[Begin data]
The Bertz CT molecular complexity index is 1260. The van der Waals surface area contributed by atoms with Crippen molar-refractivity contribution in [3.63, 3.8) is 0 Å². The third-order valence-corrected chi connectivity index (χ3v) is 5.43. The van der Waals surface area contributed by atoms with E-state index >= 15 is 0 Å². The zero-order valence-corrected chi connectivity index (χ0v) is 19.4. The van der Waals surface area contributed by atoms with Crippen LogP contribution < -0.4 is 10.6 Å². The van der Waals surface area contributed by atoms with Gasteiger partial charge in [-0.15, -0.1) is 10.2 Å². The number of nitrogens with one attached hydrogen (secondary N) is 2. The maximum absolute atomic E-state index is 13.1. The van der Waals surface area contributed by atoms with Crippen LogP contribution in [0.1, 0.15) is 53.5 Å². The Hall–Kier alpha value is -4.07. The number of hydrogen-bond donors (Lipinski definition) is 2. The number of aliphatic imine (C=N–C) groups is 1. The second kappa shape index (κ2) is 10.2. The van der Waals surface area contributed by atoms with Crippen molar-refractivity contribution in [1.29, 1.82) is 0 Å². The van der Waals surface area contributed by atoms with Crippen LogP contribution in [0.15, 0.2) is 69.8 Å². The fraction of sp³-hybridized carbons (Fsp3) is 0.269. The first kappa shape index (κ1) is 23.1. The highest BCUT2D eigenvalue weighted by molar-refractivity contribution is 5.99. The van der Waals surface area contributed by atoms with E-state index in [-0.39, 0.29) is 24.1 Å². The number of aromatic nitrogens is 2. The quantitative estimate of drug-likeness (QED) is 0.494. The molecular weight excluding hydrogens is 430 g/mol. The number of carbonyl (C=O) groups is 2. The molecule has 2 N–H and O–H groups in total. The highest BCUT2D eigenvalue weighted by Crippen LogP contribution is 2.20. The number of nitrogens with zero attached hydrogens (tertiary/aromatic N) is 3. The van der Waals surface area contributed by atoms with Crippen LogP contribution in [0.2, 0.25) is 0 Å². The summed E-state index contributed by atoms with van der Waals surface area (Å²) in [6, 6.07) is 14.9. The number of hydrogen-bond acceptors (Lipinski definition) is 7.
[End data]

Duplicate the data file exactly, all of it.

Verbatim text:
The Bertz CT molecular complexity index is 1260. The van der Waals surface area contributed by atoms with Crippen molar-refractivity contribution in [3.63, 3.8) is 0 Å². The third-order valence-corrected chi connectivity index (χ3v) is 5.43. The van der Waals surface area contributed by atoms with E-state index >= 15 is 0 Å². The zero-order valence-corrected chi connectivity index (χ0v) is 19.4. The van der Waals surface area contributed by atoms with Crippen LogP contribution < -0.4 is 10.6 Å². The van der Waals surface area contributed by atoms with Gasteiger partial charge in [-0.15, -0.1) is 10.2 Å². The number of nitrogens with one attached hydrogen (secondary N) is 2. The maximum absolute atomic E-state index is 13.1. The van der Waals surface area contributed by atoms with Crippen LogP contribution in [0.1, 0.15) is 53.5 Å². The Hall–Kier alpha value is -4.07. The number of hydrogen-bond donors (Lipinski definition) is 2. The number of aliphatic imine (C=N–C) groups is 1. The second kappa shape index (κ2) is 10.2. The van der Waals surface area contributed by atoms with Crippen molar-refractivity contribution in [1.29, 1.82) is 0 Å². The van der Waals surface area contributed by atoms with Crippen LogP contribution in [0.15, 0.2) is 69.8 Å². The fraction of sp³-hybridized carbons (Fsp3) is 0.269. The first kappa shape index (κ1) is 23.1. The highest BCUT2D eigenvalue weighted by molar-refractivity contribution is 5.99. The van der Waals surface area contributed by atoms with E-state index in [-0.39, 0.29) is 24.1 Å². The number of aromatic nitrogens is 2. The quantitative estimate of drug-likeness (QED) is 0.494. The molecular weight excluding hydrogens is 430 g/mol. The number of carbonyl (C=O) groups is 2. The molecule has 2 N–H and O–H groups in total. The highest BCUT2D eigenvalue weighted by Crippen LogP contribution is 2.20. The number of nitrogens with zero attached hydrogens (tertiary/aromatic N) is 3. The van der Waals surface area contributed by atoms with Crippen LogP contribution in [0.2, 0.25) is 0 Å². The summed E-state index contributed by atoms with van der Waals surface area (Å²) in [6, 6.07) is 14.9. The number of hydrogen-bond acceptors (Lipinski definition) is 7.